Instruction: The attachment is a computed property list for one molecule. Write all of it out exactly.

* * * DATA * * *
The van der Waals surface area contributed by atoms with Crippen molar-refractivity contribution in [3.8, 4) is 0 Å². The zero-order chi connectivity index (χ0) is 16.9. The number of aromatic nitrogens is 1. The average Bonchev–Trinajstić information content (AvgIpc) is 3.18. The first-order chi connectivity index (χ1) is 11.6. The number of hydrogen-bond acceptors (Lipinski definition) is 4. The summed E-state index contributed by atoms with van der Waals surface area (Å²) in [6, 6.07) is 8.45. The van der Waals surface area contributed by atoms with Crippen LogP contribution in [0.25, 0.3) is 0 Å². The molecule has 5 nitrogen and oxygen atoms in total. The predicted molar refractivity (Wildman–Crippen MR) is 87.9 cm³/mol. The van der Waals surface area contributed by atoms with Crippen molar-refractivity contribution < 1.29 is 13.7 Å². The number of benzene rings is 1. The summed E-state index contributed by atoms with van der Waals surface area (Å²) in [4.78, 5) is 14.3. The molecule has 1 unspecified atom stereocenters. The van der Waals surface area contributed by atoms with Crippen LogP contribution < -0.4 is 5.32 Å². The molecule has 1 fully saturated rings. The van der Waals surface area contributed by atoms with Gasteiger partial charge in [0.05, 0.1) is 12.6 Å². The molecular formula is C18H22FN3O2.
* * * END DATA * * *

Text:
The van der Waals surface area contributed by atoms with Crippen molar-refractivity contribution in [3.8, 4) is 0 Å². The zero-order chi connectivity index (χ0) is 16.9. The number of aromatic nitrogens is 1. The average Bonchev–Trinajstić information content (AvgIpc) is 3.18. The first-order chi connectivity index (χ1) is 11.6. The number of hydrogen-bond acceptors (Lipinski definition) is 4. The summed E-state index contributed by atoms with van der Waals surface area (Å²) in [6, 6.07) is 8.45. The van der Waals surface area contributed by atoms with Crippen LogP contribution in [0.25, 0.3) is 0 Å². The molecule has 5 nitrogen and oxygen atoms in total. The predicted molar refractivity (Wildman–Crippen MR) is 87.9 cm³/mol. The van der Waals surface area contributed by atoms with Crippen molar-refractivity contribution < 1.29 is 13.7 Å². The number of benzene rings is 1. The summed E-state index contributed by atoms with van der Waals surface area (Å²) in [4.78, 5) is 14.3. The molecule has 1 unspecified atom stereocenters. The van der Waals surface area contributed by atoms with Crippen LogP contribution < -0.4 is 5.32 Å². The molecule has 1 fully saturated rings. The van der Waals surface area contributed by atoms with Gasteiger partial charge in [0.05, 0.1) is 12.6 Å². The molecular formula is C18H22FN3O2.